Zuccotto is Catherine’s secret

Zuccotto is Catherine’s secret

With roots in the Renaissance, this liqueur-soaked, ricotta-filled dessert exudes timeless charm and is truly fit for a queen, writes Sajith Vengateri

Zuccotto with Tuscan dessert wine. PHOTO BY AUTHOR

What do lingerie and semi-frozen desserts have in common? Well, as it turns out both were rumoured to have been introduced to France and then spread to the rest of the world by an Italian princess in the 17th century. How’s that to get you all fired up for a bit of action in the kitchen this weekend?

Zuccotto is a quintessential Renaissance-era dessert from Florence in Tuscany, shaped like the majestic duomo of Florence Cathedral Santa Maria del Fiore. It was invented by Bernardo Buontalenti, a famous Renaissance architect for a banquet in honour of one of the 17th century’s influential women, Catherine de Medici. Lady Catherine was born into the historic Medici family in Florence, later became queen of France and legend has it that she introduced many culinary and cultural traditions, like the order of courses in a dinner menu from savoury to sweet, forks on the table and even intimate apparel for ladies! Though French balk at the notion that an Italian lady taught them how to eat and dress well, the jury is still out if this legend is just a myth.


If you plan to make Alkermes, the Italian liqueur that really makes this cake stand out, you need to start one month before the day of making the Zuccotto. The recipe does look long and daunting, but it’s well worth the effort and isn’t as complicated as it looks.


600 ml pure alcohol or a neutral spirit like vodka

300 ml pure water

10 gm cochineals crushed

2 gm cloves

10gm cardamom

10 gm cinnamon

10 gm coriander seeds

5 gm mace

3 gm star anise

1 bay leaf

5 gm orange peel

1 vanilla pod

600 gm sugar

500 ml pure water

100 gm rose water


Crush all spices in a mortar and fill up a big glass jar with alcohol, 300 ml of water and mix well. Infuse for 3 weeks. This liquid should be crimson red by now. Melt the sugar and 500 ml of water, cool down and add to the alcohol mixture. Infuse for another week, strain through a cheesecloth. Add the rose water and Alkermes is ready to be used. You can substitute cochineals with food colour or Rooh Afza syrup (adjust the sugar content accordingly.)

Zuccotto Italian
sponge cake


100 gm all-purpose flour

30 gm cornflour

100 gm castor sugar

5 eggs whole

5 ml vanilla essence

1 orange zested and juiced

Preheat the oven to 160 c


Whisk eggs and sugar together in an electric beater for 8 minutes or triple in volume. Mix in orange juice, zest and fold in flour and cornflour. Pour the batter into a cake tin and bake at 160 c. Make this sponge cake one day in advance.


Italian meringue

125 gm egg whites

200 gm plus 50 gm castor sugar

50 ml water

Heat 200 gm sugar and 50 ml water together in a heavy bottom pan. While the sugar syrup is heating, whisk the egg whites and 50 gm sugar in an electric mixer till soft peaks are formed. Once the sugar syrup reaches 118 c, slowly pour the hot syrup into the whipped egg white. Pour the mix on the side of the mixing bowl and not directly on the whisk attachment. Increase the mixing speed to high and whisk till you get a pearly white, silky smooth mixture, for about 6 minutes. Transfer the bowl to the refrigerator.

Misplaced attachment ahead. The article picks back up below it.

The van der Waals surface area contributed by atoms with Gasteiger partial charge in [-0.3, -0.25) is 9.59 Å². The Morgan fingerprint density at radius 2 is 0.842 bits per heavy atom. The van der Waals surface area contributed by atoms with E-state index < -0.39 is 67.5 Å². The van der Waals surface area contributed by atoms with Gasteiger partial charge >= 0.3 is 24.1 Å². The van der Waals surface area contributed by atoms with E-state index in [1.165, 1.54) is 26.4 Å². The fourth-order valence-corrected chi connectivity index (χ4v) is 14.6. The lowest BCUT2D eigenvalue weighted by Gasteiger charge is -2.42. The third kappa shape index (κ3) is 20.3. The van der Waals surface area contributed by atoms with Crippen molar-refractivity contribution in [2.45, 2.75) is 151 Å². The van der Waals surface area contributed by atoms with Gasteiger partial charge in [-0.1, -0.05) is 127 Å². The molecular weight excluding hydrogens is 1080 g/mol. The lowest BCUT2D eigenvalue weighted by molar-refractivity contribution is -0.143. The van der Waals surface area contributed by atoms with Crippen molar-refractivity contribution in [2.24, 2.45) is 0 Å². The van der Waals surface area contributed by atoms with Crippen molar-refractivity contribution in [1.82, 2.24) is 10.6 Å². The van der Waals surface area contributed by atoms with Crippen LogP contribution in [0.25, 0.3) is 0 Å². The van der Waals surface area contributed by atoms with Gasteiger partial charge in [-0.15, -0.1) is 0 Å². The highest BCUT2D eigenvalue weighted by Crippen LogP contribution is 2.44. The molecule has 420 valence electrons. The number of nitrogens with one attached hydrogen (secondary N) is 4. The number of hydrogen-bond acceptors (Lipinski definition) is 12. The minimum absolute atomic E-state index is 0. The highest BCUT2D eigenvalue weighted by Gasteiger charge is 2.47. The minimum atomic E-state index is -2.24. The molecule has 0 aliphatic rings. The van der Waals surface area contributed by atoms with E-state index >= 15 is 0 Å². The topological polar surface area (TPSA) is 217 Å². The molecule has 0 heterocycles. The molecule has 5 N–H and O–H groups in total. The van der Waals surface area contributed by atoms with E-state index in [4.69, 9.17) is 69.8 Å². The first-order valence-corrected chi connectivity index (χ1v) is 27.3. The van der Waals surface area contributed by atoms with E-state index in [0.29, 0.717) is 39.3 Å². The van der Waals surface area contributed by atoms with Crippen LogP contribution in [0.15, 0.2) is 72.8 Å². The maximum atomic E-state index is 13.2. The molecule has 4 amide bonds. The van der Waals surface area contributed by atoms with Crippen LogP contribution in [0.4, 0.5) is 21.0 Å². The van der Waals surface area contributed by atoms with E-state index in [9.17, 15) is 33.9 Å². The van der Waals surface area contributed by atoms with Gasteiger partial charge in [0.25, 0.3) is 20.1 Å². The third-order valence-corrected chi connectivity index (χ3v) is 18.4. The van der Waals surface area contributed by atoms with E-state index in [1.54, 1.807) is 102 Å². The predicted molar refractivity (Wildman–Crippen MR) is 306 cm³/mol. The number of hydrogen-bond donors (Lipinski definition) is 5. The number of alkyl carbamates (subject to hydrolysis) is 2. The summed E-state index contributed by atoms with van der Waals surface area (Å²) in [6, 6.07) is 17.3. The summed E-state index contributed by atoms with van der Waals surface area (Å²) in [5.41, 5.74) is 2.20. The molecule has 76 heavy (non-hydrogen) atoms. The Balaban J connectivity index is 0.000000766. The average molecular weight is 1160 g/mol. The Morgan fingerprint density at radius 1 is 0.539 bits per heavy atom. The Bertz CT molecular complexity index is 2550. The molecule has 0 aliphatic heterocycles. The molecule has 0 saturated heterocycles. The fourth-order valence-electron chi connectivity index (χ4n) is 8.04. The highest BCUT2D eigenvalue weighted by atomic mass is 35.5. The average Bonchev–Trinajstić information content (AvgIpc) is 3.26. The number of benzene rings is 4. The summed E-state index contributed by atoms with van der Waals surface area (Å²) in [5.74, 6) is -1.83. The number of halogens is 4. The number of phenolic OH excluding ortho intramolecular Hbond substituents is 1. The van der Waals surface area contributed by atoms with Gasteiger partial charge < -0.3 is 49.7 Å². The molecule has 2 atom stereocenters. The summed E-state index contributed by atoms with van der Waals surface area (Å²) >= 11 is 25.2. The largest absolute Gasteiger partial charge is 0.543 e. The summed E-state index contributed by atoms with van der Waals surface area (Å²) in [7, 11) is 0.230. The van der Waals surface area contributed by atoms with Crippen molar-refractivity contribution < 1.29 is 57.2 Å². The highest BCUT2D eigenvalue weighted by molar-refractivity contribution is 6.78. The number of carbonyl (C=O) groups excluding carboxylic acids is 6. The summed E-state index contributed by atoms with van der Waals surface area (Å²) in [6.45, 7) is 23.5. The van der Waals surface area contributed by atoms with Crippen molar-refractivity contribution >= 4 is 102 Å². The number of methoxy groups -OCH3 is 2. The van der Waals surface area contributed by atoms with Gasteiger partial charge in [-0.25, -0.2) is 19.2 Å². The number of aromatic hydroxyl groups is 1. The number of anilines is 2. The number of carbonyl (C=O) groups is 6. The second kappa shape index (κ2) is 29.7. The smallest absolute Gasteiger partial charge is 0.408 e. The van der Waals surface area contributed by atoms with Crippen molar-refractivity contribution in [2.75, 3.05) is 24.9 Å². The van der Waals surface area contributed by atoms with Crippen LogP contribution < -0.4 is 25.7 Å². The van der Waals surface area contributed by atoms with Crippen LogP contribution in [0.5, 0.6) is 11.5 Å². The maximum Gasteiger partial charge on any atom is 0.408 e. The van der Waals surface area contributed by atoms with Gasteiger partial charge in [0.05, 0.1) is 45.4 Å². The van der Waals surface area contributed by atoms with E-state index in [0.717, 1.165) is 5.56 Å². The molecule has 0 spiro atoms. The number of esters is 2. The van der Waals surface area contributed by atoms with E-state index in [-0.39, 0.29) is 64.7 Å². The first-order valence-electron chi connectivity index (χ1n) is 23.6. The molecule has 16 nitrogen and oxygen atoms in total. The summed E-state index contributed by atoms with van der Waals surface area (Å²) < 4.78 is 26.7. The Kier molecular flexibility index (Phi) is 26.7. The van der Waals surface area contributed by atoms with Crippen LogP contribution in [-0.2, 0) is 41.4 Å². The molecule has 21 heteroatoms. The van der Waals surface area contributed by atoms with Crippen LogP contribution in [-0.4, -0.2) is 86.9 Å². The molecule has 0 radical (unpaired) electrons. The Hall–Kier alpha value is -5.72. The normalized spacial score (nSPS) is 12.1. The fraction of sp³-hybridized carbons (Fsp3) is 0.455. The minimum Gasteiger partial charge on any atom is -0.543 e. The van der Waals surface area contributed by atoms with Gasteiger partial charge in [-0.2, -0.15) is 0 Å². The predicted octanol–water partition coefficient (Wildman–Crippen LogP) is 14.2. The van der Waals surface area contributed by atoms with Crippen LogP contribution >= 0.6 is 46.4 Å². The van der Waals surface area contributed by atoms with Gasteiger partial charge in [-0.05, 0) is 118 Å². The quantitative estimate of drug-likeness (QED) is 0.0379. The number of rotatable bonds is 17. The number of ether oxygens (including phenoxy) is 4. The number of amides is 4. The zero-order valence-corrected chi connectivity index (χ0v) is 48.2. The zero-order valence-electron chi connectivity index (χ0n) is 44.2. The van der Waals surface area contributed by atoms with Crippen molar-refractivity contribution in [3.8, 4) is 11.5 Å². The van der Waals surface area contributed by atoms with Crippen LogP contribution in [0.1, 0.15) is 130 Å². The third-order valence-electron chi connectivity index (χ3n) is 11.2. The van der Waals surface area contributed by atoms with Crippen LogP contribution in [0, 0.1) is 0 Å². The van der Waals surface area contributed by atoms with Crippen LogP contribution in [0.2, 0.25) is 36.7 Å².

Saffron pastry cream


200 ml milk

40 gm sugar

20 gm cornflour

1 egg

Pinch of saffron

Zest of one orange


Boil milk, cream sugar, egg and cornflour together in a bowl, add 1/3 of the milk to the egg mixture, whisking well to make a smooth cream. Add the rest of the milk and bring the pot back to the stove. Cook on a slow heat, whisking constantly till the custard thickens. Pour the pastry cream into a bowl and refrigerate.

Whipped fresh cream

250 ml fresh cream

Whisk in a bowl till soft peaks are formed and refrigerate.

Saffron semifreddo

50 gm candied citrus (optional)

Use 2/3 of Italian meringue. 2/3 of whipped cream and all of the saffron pastry cream, candied citrus, fold gently together using a spatula and refrigerate.

Chocolate Semifreddo

25 gm cocoa powder

Fold in the cocoa powder with the rest of the Italian meringue and whipped cream, and refrigerate.


Alkermes: 100 ml

Water: 100 ml

Use glass or stainless steel bowls as your mould. Five bowls of 250 ml capacity would be ideal. Line the bowl with plastic wrap to make unmoulding easier.
Slice the sponge cake into thin strips and taper one of the ends. Cut out a few round pieces for the top and bottom of the bowl. Mix equal amounts of water and Alkermes in a bowl. Can use a simple sugar syrup if you want to go non-alcoholic. The leftover Alkermes can keep in your pantry, for the next batch of Zuccotto. Brush the sponge cake strips with Alkermes syrup and line the bowls. Start with a small round at the bottom and overlap the strips along the sides to cover the bowl. Once you have lined all the bowls, it’s ready to be filled with the semifreddo mixtures.

Fill the saffron semifreddo mixture till 2/3 of the capacity of the sponge cake lined moulds. Fill the rest of the space with the chocolate semifreddo and cover with the larger round piece of sponge cake. Cover with plastic wrap and freeze for 2-3 hours. There will be plenty of leftover semifreddo mixture to binge on while you are waiting for the Zuccotto to set!! Unmould the Zuccotto onto a serving plate and brush with more Alkermes syrup. Best served semi-frozen with a glass of Tuscan dessert wine.

(The author is a chef based in Brisbane, Australia. An exponent of regional Italian cuisine, he’s from the class of ‘94 IHM Kovalam and loves playing with fire. He’s an avid permaculture gardener and Border Collie whisperer.)